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Reading v Talking

I wonder if it wouldn't be possible to pull up all of the blog entries about the horrors of reading one's conference presentations, aggregate them, and thereby arrive at a pretty solid map of the major conferences in the humanities. Seems like there are pretty predictable times when such complaints make their way across the blogosphere. With NCTE, NCA, and MLA on the immediate horizon here in Rhetopia, perhaps I'm just more sensitive to these kinds of posts.

You see, I'm a reader, even though I've experimented in the past couple of years with actually talking in lieu of reading. But I'm also a writer who understands the difference between writing something to be heard and writing something to be read. Rather than the regular calls from converted science types (who express their utter astonishment at the dearth of presentational skills among their humanities colleagues) to be more like them and less like ourselves, it'd be refreshing to see more posts that plumbed the depths of that middle space between speed reading an essay intended for eye-not-ear on the one hand and stand-up scholarship on the other.

As snoozy as it can be to hear 3 20-minute reads from folk unprepared for listeners, it can be no less frustrating to hear a breezy talk that never dips below the level of PP slides, generalities, and sound bytes. There's a lot that is in between, and I think that we'd be better served in general by finding some happy medium.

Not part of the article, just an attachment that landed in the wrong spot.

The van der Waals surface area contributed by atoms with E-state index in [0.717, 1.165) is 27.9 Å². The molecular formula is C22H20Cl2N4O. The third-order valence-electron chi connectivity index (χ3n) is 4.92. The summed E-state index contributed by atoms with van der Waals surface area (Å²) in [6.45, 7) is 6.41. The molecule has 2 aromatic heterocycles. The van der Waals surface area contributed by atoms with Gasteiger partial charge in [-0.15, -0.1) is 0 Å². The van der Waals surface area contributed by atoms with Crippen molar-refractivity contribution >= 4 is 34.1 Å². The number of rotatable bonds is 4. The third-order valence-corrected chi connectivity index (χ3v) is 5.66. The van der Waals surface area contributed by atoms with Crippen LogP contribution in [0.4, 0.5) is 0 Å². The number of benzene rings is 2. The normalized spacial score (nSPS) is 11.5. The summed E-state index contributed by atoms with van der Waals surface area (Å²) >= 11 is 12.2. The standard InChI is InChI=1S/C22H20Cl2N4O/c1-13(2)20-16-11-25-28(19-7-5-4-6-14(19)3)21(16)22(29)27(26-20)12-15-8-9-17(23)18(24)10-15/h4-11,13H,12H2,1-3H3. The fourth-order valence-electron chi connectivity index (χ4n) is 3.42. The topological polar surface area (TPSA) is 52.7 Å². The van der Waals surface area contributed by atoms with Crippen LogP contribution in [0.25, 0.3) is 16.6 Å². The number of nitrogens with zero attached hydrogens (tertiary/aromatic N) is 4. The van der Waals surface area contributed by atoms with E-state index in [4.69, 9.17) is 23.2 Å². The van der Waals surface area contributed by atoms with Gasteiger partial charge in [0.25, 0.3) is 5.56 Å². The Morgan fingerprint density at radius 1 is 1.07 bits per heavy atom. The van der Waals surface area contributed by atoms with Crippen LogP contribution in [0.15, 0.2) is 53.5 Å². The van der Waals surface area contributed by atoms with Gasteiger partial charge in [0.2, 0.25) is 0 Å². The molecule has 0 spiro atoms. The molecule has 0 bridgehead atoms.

I'm a big believer in trying to create opportunities for practice, particularly in our graduate program where some students may be attending conferences for the first time. It's not enough to just tell them to practice, practice, practice. Every year, we invite several of our current students to practice their presentations during a session that's part of annual recruiting weekend. That means that at least part of their audience is made up of strangers, that they have a deadline prior to the week of the conference, and that they have a head start on visualizing their presentations. I think of this as a program responsibility.

Sharing the best practices that we (who have been around the presentation block more than a few times) have discovered wouldn't be a bad thing either. I try really hard to restrict myself to 1 major claim support by 2-3 points in my talks. I generally don't spend time delivering evidence in presentations (saving it for followups). And I find real value in narrating the presentation as part of the presentation (aka signposting). In recent years, I've turned more towards visual aids (either Keynote or handouts), but that's partly because my interests have turned more towards visualizable work. In some cases, I use Keynote to compose, which helps me think in terms of pacing.